Steamboat Springs The Steamboat Springs City Council won't let Steamboat 700 developers off the hook when it comes to paying for all or part of a new $9 million police station. However, council members agreed in principle Tuesday night to cutting the developers some slack on U.S. Highway 40 improvements.
Council met with the developers in a work session that went beyond five hours as both sides sought common ground on the best mechanism to manage $80 million of public infrastructure improvements associated with the proposed development and its bid to be annexed into the city. The site west of the city has long been identified as the area where someday Steamboat would grow in a measured way to provide housing for working families.
The collegial tone of Tuesday night's discussion didn't reflect all of the urgency Steamboat 700 Project Manager Danny Mulcahy is feeling as summer wears on.
"The growth area is gone if I don't get annexed this year," Mulcahy told the Steamboat Pilot & Today during an interview Tuesday morning. "I'll cut my losses and go. I'm not going to go through this for another two or three years."
However, Mulcahy also expressed strong optimism that should council approval of his project be put to a public vote, he would prevail by a significant margin. And he strongly hinted that if council rejects his petition, he might seek a public vote himself.
"If the city turns down my annexation, then I go get my own signatures," Mulcahy said.
Steamboat 700 came to the meeting prepared to ask the city to eliminate some of the line items it is asking the developer to fund, including a new police headquarters, and defer others into the future to ease the financing burden.
"The thorniest project has to do with the new public safety building," Steamboat 700 financial consultant Jean Townsend said. "We can't find numbers to show that Steamboat 700 would create more than 22 percent of the demand even at build-out. There just aren't enough revenues to fund a $9 million project by 2016."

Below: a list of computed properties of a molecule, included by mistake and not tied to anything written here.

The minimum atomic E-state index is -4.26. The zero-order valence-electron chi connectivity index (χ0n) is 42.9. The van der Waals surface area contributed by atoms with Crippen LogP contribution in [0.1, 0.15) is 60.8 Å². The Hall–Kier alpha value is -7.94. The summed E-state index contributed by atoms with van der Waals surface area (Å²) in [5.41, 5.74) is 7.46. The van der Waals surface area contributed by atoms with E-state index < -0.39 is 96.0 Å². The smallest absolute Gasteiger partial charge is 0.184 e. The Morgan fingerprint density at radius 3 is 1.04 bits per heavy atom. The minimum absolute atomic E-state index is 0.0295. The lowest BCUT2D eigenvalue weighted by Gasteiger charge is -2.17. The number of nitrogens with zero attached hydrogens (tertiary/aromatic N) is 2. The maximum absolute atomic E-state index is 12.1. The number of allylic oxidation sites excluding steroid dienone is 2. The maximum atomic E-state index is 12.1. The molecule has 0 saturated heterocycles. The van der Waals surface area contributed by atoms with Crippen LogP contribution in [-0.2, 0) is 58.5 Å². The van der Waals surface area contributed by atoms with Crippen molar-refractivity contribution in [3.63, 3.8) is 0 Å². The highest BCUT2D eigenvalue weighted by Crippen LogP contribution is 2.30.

Mulcahy has said he doesn't think it's reasonable to ask the developer to fund a city facility that was needed before the project was proposed.
However, City Council responded that the intent of city staff was to land on one significant public project to require of the developers rather than attempting to assign a percentage of Steamboat 700 impacts to every project on its capital improvement plan. Council members pointed out that the new residents of Steamboat 700 would have a substantial impact on existing community facilities.
"(The public safety building) is one bit of public benefit that is coming out of this," Councilman Scott Myller said. "The community is already providing an ice rink and all kinds of stuff."
His colleagues agreed.
Council has been concerned all spring and summer about a looming gap between the revenues Steamboat 700 will generate from property taxes within its metro districts and a real estate transfer tax, and the cost of building roads and other infrastructure decades into the future.
Townsend advanced a new economic model that showed how cutting some improvements and deferring others could close that gap, not just at the end of the plan, but throughout its development. She scored some points with council members when she argued that several phases of U.S. 40 improvements could be set aside as contingency items - to be built only when traffic volume warranted the work. Specifically, she asked that highway improvements beyond Steamboat West Boulevard, the entrance to Steamboat 700, and stretching all the way to Steamboat II and Heritage Park, be delayed until demand warrants.
"The need to widen the highway there will come from other developments," she predicted, and waiting could postpone the need to spend more than $13 million, significantly narrowing the gap between revenues and costs.
Mulcahy urged council members to read the recent Vision 2030 report, which he suggested indirectly endorses Steamboat 700. Two women who played significant roles in drafting Vision 2030 responded during public comment.
Vision 2030's Diane Brower said the prospect for work force housing at Steamboat 700 is limited.
"It's a misconception this development will meet the community's affordable housing needs. It absolutely will not," she said.
She cited a report that concluded that developments like 700 typically create a built-in need for 15 percent affordable housing. The West of Steamboat Springs Area Plan calls for 20 percent affordable housing, meaning that the development would only yield a net of 5 percent affordable housing, she concluded.
Kathy Stokes agreed with Mulcahy.
"We asked for phased growth, and we asked for paced growth," Stokes said. "We've got to grow. The question is whether we'll have places for people to live when we do grow. This plan addresses transportation, schools and shopping. It's a real community, not affordable housing mixed in with tourism units."